Arizona once tried to ban ethnic studies in K-12 public schools, but the law was ruled unconstitutional.
A group of Chicano Studies professors have launched a free online program called Colegio Chicano del Pueblo.
The group has enrolled over 75 students so far from states including Arizona, California, Illinois, and Michigan.
The eight-week classes are centered around Chicano politics and history, ending with each student hosting a virtual town hall in their communities.
The group is working to allow students to earn college credit through the program, with the goal of creating a 32-credit program equivalent to a minor degree.
Historically controversial curriculum
One of the professors launching the program, Ernesto Todd Mireles, teaches at Prescott College in Arizona.
He has been advocating for this kind of education in Arizona since the state Legislature in 2010 banned Mexican-Amercian studies from being taught in K-12 schools.
The law prohibited classes that “are designed primarily for pupils of a particular ethnic group.”
It also banned classes that “promote the overthrow” of the US government, “promote resentment” toward a group of people, and “advocate ethnic solidarity” rather than treating students as individuals.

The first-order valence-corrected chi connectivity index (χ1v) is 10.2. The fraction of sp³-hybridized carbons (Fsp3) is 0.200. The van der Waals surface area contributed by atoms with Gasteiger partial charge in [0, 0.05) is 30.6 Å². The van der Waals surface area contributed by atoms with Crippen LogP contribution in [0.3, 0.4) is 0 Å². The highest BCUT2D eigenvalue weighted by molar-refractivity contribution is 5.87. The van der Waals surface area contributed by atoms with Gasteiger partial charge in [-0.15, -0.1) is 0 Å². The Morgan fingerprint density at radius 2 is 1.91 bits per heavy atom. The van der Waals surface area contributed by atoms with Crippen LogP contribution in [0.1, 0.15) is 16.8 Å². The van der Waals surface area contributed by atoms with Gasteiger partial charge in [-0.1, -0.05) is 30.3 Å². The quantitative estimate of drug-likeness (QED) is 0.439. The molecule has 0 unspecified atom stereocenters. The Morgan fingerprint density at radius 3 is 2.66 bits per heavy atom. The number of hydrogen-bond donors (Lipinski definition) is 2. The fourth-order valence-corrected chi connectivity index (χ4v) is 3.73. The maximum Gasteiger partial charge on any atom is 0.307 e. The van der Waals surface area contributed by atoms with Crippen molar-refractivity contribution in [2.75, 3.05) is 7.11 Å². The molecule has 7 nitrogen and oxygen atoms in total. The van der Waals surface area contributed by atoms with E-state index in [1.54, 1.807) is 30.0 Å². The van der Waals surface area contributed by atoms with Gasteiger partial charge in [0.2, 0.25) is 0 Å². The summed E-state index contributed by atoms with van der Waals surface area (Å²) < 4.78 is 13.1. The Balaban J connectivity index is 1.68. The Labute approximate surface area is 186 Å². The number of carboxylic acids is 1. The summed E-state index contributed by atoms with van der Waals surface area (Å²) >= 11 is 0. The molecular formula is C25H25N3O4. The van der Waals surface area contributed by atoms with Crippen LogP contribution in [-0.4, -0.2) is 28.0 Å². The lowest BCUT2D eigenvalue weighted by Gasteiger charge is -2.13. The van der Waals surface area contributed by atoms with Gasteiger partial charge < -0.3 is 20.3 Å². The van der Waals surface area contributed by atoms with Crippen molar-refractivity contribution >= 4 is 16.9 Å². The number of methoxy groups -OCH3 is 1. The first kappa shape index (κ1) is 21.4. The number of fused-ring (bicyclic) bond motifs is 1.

School officials accused legislators of targeting the Mexican-American studies classes, which they saw as enriching students’ education rather than creating division.
The Tucson Unified School District tried to keep the voluntary classes available but stopped them in 2012 for fear of losing state funding.
Teachers in the district asked Mireles for help, convincing him to come to the city and help with community organizing. According to Prescott College, he helped raise $25,000 to fight the ban.
The ban ended up going to the courts after families sued the state for infringement of their First and 14th Amendment rights.
In 2017, a federal judge ruled the law not only unconstitutional, but also “motivated by racial animus.”
The judge noted that students who participated in Mexican-American studies had higher grades and graduation rates than those who didn’t take the classes. He wrote in his ruling that the legislators who passed the law pursued “discriminatory ends in order to make political gains.”
The Associated Press contributed to this report.